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Old 01-25-2013, 05:36   #47
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D.S.Brown's Avatar
Join Date: Dec 1999
Location: North Texas
Posts: 1,335
Those of you, (referencing the universal "you" throughout this post), that carry unchambered, learn about the Tueller drill. The short version is that from 7 yards, (21ft), a reasonably healthy person can cover that distance in a second and be plunging a knife in your chest repeatedly, by the time you drew your gun. It does NOT factor in having to rack the slide to chamber a round. Oh and as mentioned that's at 7 yards (21 feet). Research tells me your average armed encounter the VAST majority of time will occur at 3 to 4 yards, (9 to 12 feet).

So as your struggling to fend off an attack, possibly after being stabbed with a knife, pummeled with a club, or hit with a closed fist, (presumably by a rather large person), your going to have the presence of mind to, under GREAT stress, manually rack that slide by hooking the rear sight to your belt and pushing down? Not even close to likely when you consider the latter arguably is a fine motor skill, that on the calm of a practice range while standing up is not the easiest task to perform.

In the above scenario your gun WILL become a club! And in the above scenario we haven't even considered multiple attackers.

As far as CRIMINALLY NEGLIGENT DISCHARGES, where you've elected to use the trigger as a finger rest, and violate the safety rules, well this is a training issue where you commit yourself to abiding by the safety rules 110,000% of the time you are even in the presence of a gun, notably KEEPING YOUR FINGER OFF THE TRIGGER UNTIL YOU ARE AIMING ON TARGET READY TO SHOOT.

The ONLY "accidental discharge" is perhaps when you get klutzy and accidentally fumble a gun in your hands, drop it and it discharges upon impact with the floor/ground. Most high quality guns made in the last thirty years have at least one, but more likely two internal passive safeties to mitigate against this. I might even allow for it happening during a reholstering in a holster that has some design flaw. This is VERY RARE. Likewise if in reholstering your finger is resting on the trigger and the gun discharges, you have committed a CRIMINALLY NEGLIGENT DISCHARGE. Anytime a finger is remotely on a trigger takes away from the possibility of an "accidental discharge."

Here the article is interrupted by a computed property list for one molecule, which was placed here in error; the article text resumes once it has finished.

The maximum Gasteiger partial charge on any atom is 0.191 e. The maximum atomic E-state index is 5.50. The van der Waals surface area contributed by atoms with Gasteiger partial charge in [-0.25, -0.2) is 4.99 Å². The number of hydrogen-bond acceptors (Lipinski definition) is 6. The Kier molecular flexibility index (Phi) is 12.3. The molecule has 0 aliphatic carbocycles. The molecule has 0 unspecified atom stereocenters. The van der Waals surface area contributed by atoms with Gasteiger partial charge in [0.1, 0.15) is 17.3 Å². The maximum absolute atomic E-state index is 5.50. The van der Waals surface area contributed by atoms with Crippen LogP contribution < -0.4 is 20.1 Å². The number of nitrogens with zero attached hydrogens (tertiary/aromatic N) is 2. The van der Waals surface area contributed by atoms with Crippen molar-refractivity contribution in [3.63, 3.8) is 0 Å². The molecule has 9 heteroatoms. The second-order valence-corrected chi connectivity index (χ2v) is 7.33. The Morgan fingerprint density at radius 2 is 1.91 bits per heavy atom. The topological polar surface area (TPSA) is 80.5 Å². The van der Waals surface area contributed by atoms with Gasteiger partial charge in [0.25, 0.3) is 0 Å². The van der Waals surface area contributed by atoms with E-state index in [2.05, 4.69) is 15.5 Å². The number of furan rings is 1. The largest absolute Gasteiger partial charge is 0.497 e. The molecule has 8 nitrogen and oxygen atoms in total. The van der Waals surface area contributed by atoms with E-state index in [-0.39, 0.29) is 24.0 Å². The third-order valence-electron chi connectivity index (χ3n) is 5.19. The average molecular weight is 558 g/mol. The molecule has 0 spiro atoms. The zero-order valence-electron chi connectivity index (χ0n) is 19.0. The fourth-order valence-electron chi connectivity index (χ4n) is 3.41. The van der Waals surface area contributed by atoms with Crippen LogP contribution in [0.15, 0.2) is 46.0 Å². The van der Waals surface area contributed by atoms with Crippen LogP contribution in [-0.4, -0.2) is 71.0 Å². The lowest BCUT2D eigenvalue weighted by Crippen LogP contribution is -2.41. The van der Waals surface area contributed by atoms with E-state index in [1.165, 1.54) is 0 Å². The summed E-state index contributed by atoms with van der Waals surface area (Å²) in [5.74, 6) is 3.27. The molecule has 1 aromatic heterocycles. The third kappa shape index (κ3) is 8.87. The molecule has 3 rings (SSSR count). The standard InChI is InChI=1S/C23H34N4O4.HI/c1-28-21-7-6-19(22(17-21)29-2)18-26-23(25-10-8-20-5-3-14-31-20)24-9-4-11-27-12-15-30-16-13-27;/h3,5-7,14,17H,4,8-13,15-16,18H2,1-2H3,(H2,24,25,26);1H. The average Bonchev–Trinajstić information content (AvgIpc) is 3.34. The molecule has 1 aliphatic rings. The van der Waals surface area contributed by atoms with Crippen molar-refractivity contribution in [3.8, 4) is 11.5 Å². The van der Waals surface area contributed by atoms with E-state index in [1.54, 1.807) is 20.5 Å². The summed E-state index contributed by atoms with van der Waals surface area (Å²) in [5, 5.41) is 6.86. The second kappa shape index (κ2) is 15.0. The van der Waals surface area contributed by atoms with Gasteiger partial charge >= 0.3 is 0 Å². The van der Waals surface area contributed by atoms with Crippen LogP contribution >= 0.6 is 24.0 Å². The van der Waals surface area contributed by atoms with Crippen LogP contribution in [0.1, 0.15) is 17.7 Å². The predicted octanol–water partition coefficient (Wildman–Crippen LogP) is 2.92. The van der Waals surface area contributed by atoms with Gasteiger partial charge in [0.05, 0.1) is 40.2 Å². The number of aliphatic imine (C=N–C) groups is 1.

The carriage and use of firearms requires a heightened sense of awareness, especially when handling a gun, and keeping your finger off the trigger until on target ready to shoot. If you find yourself letting your finger drift onto the trigger when not ready to shoot, and you absolutely cannot make yourself aware of this eventually tragic habit, then I submit, as I tell my students, that perhaps you'll be better served with pepper spray. I don't mean this as a slight or insult, but as strong advice to keep you and others safe. I see people at the range all the time clueless as to where there finger is, doing administrative reloads with finger on the trigger, and racking the slide with finger on the trigger. These two are the most common. If you do these things you are UNSAFE with a gun. If you are clueless that you do these things with a gun you are DOUBLY UNSAFE!

Carrying with a round chambered and preventing criminally negligent discharges are a matter of taking personal responsibility for seeking training lightyears beyond whatever intro to handguns and or concealed handgun class you've taken.

I'm talking about a 1 or 2 day defensive handgun class with a reputable trainer, (I didn't say famous just reputable), who makes a large part of their living doing this. This class will teach you how to shoot and manipulate your gun under stress, and instill good habits. You'll usually shoot more than a few hundred rounds in the class. Of course the class will likely cost more than a few hundred dollars if it is multi day class, and that doesn't factor in travel, meals and bullets.

And no, having your a relative and/or friend that was in the military and/or a police officer to show you how to operate your gun is a BAD idea, unless that persons job in the military and/or police was to TRAIN people how to use handguns, and they had taken/received highly specialized training to LEARN how to instruct people. Again I see it all the time on the range someone with military and or law enforcement with marginal handgun skills, passing along these "skills" to a clueless new shooter. The blind leading the blind. Just because someone was in the infantry, (I was), doesn't mean they know how to shoot a handgun effectively. The same for law enforcement. The county sheriffs office I worked for had us qualify with a Glock 17 once a year, didn't matter if you worked the jail, served high risk warrants, or worked our inter agency drug task force, you qualified ONCE a year. The knowledge I really gained on how to shoot, and teach people, I sought out and mostly paid for myself, save for an instructor certification from a gun range I still work at part time.

If you can afford a gun, and a concealed handgun class, you can afford to take a class, and learn how to actually operate your gun. How can you afford not to? At the end of the day if you don't seek professional training to increase your skill set, and practice those skills frequently then you are fooling yourself in believing you'll magically prevail in the gunfight you've never trained for, AND you'll continue to be UNSAFE.

And all of this was the candy coated version.



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Last edited by D.S.Brown; 01-25-2013 at 05:39..
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